How can for-profit companies and charities work together to promote bitcoin awareness in the developing world?
A handful of different projects launched in Africa recently could point the way forward. There are plenty of worthy causes around the world already accepting bitcoin donations, in both developed and developing economies.
What sets the following projects apart from those, however, is an equally worthy ulterior motive: to actually get bitcoin technology into the hands of recipients and those around them, and to demonstrate its utility in daily life. Each charity is doing it their own unique way.
Both the international media and government-backed regulators are always quick to paint bitcoin as a vehicle for money-laundering and drug trafficking, producing a biased first impression to those unfamiliar with its true function.
And in Africa, the number of people unfamiliar with bitcoin is high. It’s up to these projects to make sure the local public’s first encounter with bitcoin is a positive and hopeful one.
ICE3X is not a charity, but South Africa’s predominant bitcoin exchange platform. Trading in bitcoin, litecoin and local currency (Rand) it is KYC compliant, and users are required to be South African residents with identification and a registered local bank account.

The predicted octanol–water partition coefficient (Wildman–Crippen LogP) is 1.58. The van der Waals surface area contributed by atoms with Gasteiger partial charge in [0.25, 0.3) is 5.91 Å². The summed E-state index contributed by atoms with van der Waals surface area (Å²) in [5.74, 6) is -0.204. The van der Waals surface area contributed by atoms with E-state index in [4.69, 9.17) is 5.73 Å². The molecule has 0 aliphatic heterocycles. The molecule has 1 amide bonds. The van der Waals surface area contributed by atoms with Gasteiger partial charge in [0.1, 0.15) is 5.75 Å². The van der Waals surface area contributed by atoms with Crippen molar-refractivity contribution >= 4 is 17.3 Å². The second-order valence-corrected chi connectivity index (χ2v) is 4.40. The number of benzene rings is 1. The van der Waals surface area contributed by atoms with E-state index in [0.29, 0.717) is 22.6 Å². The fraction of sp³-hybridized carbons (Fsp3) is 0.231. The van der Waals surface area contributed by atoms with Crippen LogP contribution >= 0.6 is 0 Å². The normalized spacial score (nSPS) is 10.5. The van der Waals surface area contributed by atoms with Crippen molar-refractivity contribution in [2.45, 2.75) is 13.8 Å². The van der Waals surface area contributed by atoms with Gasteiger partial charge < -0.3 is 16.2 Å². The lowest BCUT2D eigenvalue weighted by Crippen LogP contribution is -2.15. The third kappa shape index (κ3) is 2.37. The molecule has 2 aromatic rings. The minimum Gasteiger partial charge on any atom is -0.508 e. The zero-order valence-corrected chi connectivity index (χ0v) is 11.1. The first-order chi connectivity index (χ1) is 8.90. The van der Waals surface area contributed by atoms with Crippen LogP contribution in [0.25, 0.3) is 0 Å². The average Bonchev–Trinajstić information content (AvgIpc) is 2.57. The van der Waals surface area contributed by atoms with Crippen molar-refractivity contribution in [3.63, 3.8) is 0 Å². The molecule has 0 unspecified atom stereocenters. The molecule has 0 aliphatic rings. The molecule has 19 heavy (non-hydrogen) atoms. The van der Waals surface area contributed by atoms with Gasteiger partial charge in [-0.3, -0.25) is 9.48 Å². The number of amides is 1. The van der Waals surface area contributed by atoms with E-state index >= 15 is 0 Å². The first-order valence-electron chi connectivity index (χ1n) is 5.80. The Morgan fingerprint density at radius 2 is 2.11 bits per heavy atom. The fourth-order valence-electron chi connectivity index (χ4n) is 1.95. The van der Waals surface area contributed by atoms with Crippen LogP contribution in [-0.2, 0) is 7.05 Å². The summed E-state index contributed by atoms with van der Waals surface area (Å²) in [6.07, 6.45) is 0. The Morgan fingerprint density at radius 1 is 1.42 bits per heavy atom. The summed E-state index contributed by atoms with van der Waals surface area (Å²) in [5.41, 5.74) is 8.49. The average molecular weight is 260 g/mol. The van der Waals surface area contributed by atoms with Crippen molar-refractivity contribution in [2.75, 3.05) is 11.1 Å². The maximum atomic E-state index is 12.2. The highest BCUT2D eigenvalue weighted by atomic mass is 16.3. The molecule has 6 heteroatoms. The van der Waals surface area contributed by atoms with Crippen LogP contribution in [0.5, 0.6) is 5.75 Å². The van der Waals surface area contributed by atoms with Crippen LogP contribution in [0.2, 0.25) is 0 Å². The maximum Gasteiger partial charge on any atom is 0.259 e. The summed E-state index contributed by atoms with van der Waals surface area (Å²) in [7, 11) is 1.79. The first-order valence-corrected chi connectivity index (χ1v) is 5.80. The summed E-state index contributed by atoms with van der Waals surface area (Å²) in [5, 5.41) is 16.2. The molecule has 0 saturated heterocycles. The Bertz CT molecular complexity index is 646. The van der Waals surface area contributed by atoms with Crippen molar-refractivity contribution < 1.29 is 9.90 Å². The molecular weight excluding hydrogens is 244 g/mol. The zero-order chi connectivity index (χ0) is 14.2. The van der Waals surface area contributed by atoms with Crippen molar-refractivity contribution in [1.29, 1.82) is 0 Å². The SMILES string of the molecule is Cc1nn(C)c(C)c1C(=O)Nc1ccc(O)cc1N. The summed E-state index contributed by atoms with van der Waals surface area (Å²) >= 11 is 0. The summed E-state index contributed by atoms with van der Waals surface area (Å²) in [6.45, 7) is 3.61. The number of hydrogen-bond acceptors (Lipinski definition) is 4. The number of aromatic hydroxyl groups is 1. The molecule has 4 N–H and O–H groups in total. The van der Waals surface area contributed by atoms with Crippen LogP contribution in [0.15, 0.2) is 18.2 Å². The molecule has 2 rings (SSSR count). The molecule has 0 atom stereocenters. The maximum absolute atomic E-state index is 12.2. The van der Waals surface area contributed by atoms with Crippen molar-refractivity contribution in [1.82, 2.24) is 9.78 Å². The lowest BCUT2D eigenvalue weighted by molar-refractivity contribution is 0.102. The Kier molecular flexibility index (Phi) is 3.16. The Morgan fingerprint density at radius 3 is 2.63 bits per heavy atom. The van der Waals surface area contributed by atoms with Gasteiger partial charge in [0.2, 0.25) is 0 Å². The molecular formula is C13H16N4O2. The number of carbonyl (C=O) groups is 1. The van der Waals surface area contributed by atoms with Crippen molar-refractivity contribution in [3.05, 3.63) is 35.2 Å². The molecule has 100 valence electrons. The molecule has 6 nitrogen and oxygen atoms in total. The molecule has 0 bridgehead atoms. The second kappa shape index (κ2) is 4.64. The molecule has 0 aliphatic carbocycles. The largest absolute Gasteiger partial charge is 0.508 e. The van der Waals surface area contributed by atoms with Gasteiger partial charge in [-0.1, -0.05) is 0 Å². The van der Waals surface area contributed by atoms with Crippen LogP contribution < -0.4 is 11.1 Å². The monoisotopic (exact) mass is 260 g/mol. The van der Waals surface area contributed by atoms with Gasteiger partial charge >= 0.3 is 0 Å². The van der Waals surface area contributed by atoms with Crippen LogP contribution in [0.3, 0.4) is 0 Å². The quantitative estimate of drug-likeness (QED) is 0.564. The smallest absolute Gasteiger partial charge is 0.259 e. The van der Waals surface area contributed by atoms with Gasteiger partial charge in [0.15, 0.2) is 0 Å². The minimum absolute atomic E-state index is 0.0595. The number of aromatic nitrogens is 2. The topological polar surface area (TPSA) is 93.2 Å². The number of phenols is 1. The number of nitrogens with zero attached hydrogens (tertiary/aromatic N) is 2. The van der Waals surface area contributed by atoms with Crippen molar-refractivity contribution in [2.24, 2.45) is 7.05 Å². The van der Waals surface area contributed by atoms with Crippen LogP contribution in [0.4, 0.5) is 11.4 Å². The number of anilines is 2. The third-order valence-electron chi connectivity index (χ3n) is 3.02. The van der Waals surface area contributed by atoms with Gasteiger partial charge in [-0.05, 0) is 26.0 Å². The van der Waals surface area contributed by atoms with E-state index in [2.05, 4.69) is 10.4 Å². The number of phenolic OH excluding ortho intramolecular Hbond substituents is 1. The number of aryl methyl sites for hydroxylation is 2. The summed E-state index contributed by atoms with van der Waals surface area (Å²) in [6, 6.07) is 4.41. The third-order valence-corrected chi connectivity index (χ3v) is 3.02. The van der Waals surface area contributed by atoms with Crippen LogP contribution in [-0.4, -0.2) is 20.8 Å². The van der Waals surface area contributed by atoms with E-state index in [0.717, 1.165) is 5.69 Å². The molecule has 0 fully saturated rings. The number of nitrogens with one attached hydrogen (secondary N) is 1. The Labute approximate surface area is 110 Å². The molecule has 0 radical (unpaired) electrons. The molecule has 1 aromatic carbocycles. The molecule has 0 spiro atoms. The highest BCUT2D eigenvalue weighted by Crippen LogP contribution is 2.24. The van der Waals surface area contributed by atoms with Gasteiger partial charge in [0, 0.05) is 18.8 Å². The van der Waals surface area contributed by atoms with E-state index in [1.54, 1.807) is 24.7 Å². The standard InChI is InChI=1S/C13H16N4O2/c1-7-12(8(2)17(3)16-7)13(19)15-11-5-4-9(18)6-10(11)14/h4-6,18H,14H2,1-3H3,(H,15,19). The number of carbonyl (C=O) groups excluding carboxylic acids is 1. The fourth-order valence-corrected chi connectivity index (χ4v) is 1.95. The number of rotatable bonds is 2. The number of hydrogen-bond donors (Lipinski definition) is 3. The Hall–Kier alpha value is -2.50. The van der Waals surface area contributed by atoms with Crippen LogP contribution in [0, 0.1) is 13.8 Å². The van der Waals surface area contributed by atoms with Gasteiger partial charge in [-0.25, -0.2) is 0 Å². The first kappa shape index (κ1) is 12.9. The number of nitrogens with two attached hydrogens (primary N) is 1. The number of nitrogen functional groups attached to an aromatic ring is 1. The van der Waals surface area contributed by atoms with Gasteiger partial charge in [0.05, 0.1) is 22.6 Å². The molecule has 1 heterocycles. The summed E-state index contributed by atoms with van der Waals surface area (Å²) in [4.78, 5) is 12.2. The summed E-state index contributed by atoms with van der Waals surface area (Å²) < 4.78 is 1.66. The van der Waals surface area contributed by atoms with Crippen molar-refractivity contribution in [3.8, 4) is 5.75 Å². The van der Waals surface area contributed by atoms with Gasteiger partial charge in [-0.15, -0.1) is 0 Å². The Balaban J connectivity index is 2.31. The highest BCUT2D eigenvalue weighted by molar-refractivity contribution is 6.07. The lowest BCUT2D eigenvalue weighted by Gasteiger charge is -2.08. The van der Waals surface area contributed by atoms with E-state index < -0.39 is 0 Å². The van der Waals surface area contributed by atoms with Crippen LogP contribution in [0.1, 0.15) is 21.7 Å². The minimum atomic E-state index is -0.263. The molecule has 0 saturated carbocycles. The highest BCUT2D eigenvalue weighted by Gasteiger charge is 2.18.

But the exchange also seeks to build community acceptance through a philanthropy program, identifying local worthy causes and introducing them to bitcoin while also raising funds.
Its first cause is fighting animal cruelty with “animal warrior” Suzette Kotze, head of the local Society for the Prevention of Cruelty to Animals (SPCA) in the small town of Stilfontein.
Despite its size, Stilfontein deals with over 21 cases of extreme animal abuse per month, and the shelter Kotze operates is fast running out of funds, requiring 30,000 Rand (roughly 3.15 BTC at press time) to continue.
Knowing little about bitcoin or cryptocurrencies, Kotze approached ICE3X after hearing about its appeal for community projects and was fascinated by a system that allowed small donations from anywhere in the world at close to zero cost.
It would be difficult to hold an international campaign for such a project through traditional payment channels or established charitable organisations. Even PayPal, which often waives fees for charitable causes, does not operate equally in every country.
Bitcoin can, of course, be used to crowdfund non-charitable projects without fees as well.
ICE3X is monitoring the success of its community philanthropy program and is currently vetting five other causes for future support. It does not collect fees or commissions from the organisations.
Company representative Tristan Winters says a good first impression for bitcoin is essential, especially since its greatest disadvantage in African is not misinformation, but sheer obscurity.
“It’s not that bitcoin has a bad image in Africa. It has no image at all. In that way it is a clean slate: a real opportunity. The potential of bitcoin in Africa is often cited. But the issues to be overcome are real and often overlooked. The first step is clearly good PR.”